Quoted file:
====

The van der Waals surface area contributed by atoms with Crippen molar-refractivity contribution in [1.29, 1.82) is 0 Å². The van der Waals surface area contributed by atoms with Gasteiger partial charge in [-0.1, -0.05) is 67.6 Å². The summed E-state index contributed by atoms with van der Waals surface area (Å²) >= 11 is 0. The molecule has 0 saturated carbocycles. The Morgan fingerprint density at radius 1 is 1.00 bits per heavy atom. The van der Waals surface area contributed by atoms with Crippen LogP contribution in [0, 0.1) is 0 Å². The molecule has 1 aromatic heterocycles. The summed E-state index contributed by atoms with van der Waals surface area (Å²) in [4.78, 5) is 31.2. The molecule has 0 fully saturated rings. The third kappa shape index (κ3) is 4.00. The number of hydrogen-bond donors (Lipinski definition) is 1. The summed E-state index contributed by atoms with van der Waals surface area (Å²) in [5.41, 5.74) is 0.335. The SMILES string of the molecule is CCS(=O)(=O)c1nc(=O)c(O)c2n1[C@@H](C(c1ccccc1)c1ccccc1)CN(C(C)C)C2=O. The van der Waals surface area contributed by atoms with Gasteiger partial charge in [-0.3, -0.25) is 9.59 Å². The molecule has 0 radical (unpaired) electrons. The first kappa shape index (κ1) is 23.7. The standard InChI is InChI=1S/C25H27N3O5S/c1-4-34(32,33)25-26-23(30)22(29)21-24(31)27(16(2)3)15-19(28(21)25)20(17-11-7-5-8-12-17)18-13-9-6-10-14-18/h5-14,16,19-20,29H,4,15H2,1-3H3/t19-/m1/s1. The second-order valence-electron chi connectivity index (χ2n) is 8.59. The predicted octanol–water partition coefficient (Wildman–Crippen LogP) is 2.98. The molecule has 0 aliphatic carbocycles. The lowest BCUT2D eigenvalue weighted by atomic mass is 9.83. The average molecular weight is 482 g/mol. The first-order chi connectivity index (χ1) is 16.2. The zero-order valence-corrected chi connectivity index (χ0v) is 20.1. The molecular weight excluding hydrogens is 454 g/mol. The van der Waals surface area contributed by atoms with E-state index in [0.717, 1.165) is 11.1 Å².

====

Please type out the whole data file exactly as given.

The van der Waals surface area contributed by atoms with Crippen molar-refractivity contribution in [1.29, 1.82) is 0 Å². The van der Waals surface area contributed by atoms with Gasteiger partial charge in [-0.1, -0.05) is 67.6 Å². The summed E-state index contributed by atoms with van der Waals surface area (Å²) >= 11 is 0. The molecule has 0 saturated carbocycles. The Morgan fingerprint density at radius 1 is 1.00 bits per heavy atom. The van der Waals surface area contributed by atoms with Crippen LogP contribution in [0, 0.1) is 0 Å². The molecule has 1 aromatic heterocycles. The summed E-state index contributed by atoms with van der Waals surface area (Å²) in [4.78, 5) is 31.2. The molecule has 0 fully saturated rings. The third kappa shape index (κ3) is 4.00. The number of hydrogen-bond donors (Lipinski definition) is 1. The summed E-state index contributed by atoms with van der Waals surface area (Å²) in [5.41, 5.74) is 0.335. The SMILES string of the molecule is CCS(=O)(=O)c1nc(=O)c(O)c2n1[C@@H](C(c1ccccc1)c1ccccc1)CN(C(C)C)C2=O. The van der Waals surface area contributed by atoms with Gasteiger partial charge in [-0.3, -0.25) is 9.59 Å². The molecule has 0 radical (unpaired) electrons. The first kappa shape index (κ1) is 23.7. The standard InChI is InChI=1S/C25H27N3O5S/c1-4-34(32,33)25-26-23(30)22(29)21-24(31)27(16(2)3)15-19(28(21)25)20(17-11-7-5-8-12-17)18-13-9-6-10-14-18/h5-14,16,19-20,29H,4,15H2,1-3H3/t19-/m1/s1. The second-order valence-electron chi connectivity index (χ2n) is 8.59. The predicted octanol–water partition coefficient (Wildman–Crippen LogP) is 2.98. The molecule has 0 aliphatic carbocycles. The lowest BCUT2D eigenvalue weighted by atomic mass is 9.83. The average molecular weight is 482 g/mol. The first-order chi connectivity index (χ1) is 16.2. The zero-order valence-corrected chi connectivity index (χ0v) is 20.1. The molecular weight excluding hydrogens is 454 g/mol. The van der Waals surface area contributed by atoms with E-state index in [0.717, 1.165) is 11.1 Å².